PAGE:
The rains of El Nino have brought a wealth of much needed water and growth to all of California. That means that there is a lot of stuff growing around here, flowers, and grasses and, around Santa Cruz, mushrooms. Mushrooms are a common occurrence under trees, near wood piles and in grasses and for the most part they are a benign or delicious plant. However, there are many species of mushrooms in Santa Cruz that are poisonous to humans and to pets. The Amanita family of mushrooms is probably the most famous when you think of poisonous mushrooms including the ominous death cap mushroom. Now, I’ll be honest, I love mushrooms. I like them in my salads. I like them grilled. I buy them all the time. However, when I see mushrooms sprouting in my garden, I annihilate them. Wild mushrooms can be super dangerous!!! Some wild mushrooms are edible but regular people, including myself, could not differentiate a cremini, from a button from the deadly death cap. My solution is to avoid at all costs. Do not let these things on your property especially, if you have dogs and especially if you have puppies. Puppies, unfortunately, are the most common victims of mushroom poisoning. All they have to do is play with the mushroom in their mouth and they are affected by them and quite possibly dead. Mushroom toxicity is very common in Santa Cruz and the most frequent victims are young dogs.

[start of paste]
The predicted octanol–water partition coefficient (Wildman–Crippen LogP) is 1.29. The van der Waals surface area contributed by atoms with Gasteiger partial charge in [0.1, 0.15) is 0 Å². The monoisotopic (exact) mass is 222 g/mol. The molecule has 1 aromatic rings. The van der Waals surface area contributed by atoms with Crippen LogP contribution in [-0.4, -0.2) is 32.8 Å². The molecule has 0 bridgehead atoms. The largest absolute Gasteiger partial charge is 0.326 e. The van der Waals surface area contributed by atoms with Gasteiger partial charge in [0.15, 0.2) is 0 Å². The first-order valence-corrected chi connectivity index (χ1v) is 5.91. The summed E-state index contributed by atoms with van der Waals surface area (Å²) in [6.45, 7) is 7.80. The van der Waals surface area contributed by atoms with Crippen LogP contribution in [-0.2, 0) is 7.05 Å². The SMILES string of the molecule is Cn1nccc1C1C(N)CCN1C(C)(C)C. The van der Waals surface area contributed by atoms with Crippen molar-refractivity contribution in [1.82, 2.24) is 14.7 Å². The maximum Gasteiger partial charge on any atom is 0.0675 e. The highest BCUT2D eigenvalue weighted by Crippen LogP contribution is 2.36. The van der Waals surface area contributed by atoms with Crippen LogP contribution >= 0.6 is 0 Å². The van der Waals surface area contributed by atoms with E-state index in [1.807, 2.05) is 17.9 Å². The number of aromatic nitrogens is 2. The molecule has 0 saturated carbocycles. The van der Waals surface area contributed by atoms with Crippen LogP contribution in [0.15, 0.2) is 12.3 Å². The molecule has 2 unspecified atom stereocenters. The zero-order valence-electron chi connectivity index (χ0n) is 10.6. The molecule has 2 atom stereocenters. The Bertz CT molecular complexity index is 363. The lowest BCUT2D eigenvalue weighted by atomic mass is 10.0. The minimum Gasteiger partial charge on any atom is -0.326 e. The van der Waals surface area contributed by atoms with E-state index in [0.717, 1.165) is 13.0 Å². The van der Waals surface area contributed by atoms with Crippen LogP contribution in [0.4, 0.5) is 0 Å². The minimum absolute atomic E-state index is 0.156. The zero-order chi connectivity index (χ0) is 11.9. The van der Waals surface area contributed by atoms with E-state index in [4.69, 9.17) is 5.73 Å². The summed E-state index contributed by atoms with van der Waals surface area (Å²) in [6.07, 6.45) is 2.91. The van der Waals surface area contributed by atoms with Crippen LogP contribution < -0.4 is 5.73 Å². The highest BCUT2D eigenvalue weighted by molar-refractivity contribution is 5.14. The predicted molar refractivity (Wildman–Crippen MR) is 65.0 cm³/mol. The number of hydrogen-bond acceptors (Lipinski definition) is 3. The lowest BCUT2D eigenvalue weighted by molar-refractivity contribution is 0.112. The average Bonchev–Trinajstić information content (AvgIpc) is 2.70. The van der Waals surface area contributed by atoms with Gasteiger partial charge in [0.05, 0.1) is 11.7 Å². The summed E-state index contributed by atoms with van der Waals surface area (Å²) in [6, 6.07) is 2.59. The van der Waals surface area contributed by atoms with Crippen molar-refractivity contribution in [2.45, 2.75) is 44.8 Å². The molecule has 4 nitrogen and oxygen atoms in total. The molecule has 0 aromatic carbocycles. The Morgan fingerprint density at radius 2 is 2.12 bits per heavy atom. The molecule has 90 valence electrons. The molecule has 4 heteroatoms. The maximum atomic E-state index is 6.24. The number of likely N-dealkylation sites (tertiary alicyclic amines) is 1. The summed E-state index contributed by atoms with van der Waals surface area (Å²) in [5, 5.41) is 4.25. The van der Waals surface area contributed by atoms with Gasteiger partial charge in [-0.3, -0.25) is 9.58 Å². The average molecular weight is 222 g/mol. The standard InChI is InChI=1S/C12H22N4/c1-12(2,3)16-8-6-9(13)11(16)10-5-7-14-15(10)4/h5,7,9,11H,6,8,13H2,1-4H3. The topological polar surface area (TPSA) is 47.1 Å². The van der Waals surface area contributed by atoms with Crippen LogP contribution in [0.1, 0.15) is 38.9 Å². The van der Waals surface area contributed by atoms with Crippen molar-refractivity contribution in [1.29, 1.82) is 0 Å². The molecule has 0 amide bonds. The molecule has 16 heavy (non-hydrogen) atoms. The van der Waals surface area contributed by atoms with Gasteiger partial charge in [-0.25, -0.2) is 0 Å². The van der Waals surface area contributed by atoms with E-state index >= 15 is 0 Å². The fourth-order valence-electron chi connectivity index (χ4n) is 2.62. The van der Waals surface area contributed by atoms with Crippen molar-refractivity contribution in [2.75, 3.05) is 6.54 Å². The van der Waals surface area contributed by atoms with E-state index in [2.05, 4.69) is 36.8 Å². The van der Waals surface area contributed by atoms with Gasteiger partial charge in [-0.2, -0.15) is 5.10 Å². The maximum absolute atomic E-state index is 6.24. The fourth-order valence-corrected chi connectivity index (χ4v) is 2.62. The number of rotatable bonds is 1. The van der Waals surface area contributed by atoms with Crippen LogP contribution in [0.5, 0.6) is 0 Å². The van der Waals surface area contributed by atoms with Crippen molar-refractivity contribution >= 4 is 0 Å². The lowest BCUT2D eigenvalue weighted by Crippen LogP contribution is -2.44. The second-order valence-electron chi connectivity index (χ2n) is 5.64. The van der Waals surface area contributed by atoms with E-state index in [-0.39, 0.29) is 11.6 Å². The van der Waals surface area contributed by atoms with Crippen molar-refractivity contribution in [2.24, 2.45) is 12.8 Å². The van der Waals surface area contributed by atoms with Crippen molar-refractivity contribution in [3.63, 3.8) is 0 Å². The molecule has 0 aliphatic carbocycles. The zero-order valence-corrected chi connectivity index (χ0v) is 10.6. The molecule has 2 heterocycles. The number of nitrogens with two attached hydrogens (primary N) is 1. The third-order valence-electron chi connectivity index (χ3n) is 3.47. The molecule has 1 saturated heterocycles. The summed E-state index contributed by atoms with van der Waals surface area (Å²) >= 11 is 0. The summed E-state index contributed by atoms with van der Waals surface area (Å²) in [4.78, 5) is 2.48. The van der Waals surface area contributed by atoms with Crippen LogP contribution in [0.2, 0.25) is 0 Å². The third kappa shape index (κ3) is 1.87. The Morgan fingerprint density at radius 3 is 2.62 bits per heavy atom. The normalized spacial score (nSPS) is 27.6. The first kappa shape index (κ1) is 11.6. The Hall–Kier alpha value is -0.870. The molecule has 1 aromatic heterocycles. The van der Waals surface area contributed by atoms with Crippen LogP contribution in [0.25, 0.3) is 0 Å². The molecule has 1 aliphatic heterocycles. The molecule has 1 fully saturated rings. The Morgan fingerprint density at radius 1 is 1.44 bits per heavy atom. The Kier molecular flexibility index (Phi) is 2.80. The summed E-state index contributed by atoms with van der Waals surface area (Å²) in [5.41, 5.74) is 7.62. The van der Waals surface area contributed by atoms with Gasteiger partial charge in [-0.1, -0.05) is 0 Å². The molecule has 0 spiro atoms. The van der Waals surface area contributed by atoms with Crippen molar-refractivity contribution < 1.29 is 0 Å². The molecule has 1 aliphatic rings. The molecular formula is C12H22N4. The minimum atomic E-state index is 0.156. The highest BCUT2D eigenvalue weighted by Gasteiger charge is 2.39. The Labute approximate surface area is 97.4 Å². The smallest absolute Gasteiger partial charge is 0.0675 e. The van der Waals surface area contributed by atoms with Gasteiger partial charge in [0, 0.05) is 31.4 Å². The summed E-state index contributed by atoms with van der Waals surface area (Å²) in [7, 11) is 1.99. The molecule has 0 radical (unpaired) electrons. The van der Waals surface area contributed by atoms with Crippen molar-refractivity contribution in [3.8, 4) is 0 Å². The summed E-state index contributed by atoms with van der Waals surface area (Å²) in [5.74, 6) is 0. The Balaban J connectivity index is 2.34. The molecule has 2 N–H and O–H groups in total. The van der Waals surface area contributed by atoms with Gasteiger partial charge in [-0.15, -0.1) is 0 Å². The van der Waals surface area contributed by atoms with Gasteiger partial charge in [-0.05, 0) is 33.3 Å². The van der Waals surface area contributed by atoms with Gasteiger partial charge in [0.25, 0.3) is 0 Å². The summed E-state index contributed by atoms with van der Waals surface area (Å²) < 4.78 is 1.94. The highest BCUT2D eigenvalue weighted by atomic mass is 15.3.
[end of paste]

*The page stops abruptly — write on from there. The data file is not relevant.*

Mushroom ingestion can be totally benign or lead to a variety of clinical signs, including vomiting, diarrhea and extreme weakness. If your dog ingests one, collect a specimen so that someone may be able to identify it. Now I’m gonna tell you, your veterinarian is not a mycologist. If you present a mushroom to me I’m not going to know if it’s poisonous. That being said, the miracle of google searches provides a plethora of information at our fingertips. Also, there are some expert mycologists in Santa Cruz County where mushroom identification is actually quite possible. Remember time is of the essence, if you think your dog has ingested something potentially poisonous you need to get to a veterinarian…quickly. And, bring the ‘shroom with you!
Here is a photo of the death cap mushroom.
A helpful link about mushrooms: www.mykoweb.com/